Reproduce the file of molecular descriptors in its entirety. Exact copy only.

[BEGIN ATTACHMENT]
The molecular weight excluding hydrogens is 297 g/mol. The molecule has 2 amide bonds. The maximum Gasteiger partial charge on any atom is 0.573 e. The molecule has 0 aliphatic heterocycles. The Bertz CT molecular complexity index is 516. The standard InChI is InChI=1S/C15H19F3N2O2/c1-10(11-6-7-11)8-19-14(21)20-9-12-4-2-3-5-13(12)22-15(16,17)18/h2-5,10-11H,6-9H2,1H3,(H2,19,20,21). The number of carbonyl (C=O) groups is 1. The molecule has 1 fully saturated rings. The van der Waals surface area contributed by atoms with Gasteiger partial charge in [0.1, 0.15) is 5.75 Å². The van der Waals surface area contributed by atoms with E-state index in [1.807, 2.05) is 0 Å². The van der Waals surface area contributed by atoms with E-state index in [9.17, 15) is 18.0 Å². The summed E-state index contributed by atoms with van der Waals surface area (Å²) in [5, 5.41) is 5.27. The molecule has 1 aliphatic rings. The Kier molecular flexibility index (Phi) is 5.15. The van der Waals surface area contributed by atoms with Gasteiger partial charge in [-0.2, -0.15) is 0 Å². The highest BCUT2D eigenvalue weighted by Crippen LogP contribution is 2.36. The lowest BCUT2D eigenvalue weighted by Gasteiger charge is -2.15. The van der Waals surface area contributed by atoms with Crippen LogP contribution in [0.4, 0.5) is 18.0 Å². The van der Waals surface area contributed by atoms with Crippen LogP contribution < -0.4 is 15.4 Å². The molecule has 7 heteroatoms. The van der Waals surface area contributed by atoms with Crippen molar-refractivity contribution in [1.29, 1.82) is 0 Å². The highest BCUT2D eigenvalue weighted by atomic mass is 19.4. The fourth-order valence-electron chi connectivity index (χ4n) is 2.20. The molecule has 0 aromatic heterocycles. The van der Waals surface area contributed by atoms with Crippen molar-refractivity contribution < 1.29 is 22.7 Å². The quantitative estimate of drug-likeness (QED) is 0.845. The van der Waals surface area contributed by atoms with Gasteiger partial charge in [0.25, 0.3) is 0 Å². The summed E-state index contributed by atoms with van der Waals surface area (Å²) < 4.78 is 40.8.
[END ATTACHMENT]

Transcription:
The molecular weight excluding hydrogens is 297 g/mol. The molecule has 2 amide bonds. The maximum Gasteiger partial charge on any atom is 0.573 e. The molecule has 0 aliphatic heterocycles. The Bertz CT molecular complexity index is 516. The standard InChI is InChI=1S/C15H19F3N2O2/c1-10(11-6-7-11)8-19-14(21)20-9-12-4-2-3-5-13(12)22-15(16,17)18/h2-5,10-11H,6-9H2,1H3,(H2,19,20,21). The number of carbonyl (C=O) groups is 1. The molecule has 1 fully saturated rings. The van der Waals surface area contributed by atoms with Gasteiger partial charge in [0.1, 0.15) is 5.75 Å². The van der Waals surface area contributed by atoms with E-state index in [1.807, 2.05) is 0 Å². The van der Waals surface area contributed by atoms with E-state index in [9.17, 15) is 18.0 Å². The summed E-state index contributed by atoms with van der Waals surface area (Å²) in [5, 5.41) is 5.27. The molecule has 1 aliphatic rings. The Kier molecular flexibility index (Phi) is 5.15. The van der Waals surface area contributed by atoms with Gasteiger partial charge in [-0.2, -0.15) is 0 Å². The highest BCUT2D eigenvalue weighted by Crippen LogP contribution is 2.36. The lowest BCUT2D eigenvalue weighted by Gasteiger charge is -2.15. The van der Waals surface area contributed by atoms with Crippen LogP contribution in [0.4, 0.5) is 18.0 Å². The van der Waals surface area contributed by atoms with Crippen LogP contribution < -0.4 is 15.4 Å². The molecule has 7 heteroatoms. The van der Waals surface area contributed by atoms with Crippen molar-refractivity contribution in [1.29, 1.82) is 0 Å². The highest BCUT2D eigenvalue weighted by atomic mass is 19.4. The fourth-order valence-electron chi connectivity index (χ4n) is 2.20. The molecule has 0 aromatic heterocycles. The van der Waals surface area contributed by atoms with Crippen molar-refractivity contribution < 1.29 is 22.7 Å². The quantitative estimate of drug-likeness (QED) is 0.845. The van der Waals surface area contributed by atoms with Gasteiger partial charge in [0.25, 0.3) is 0 Å². The summed E-state index contributed by atoms with van der Waals surface area (Å²) < 4.78 is 40.8.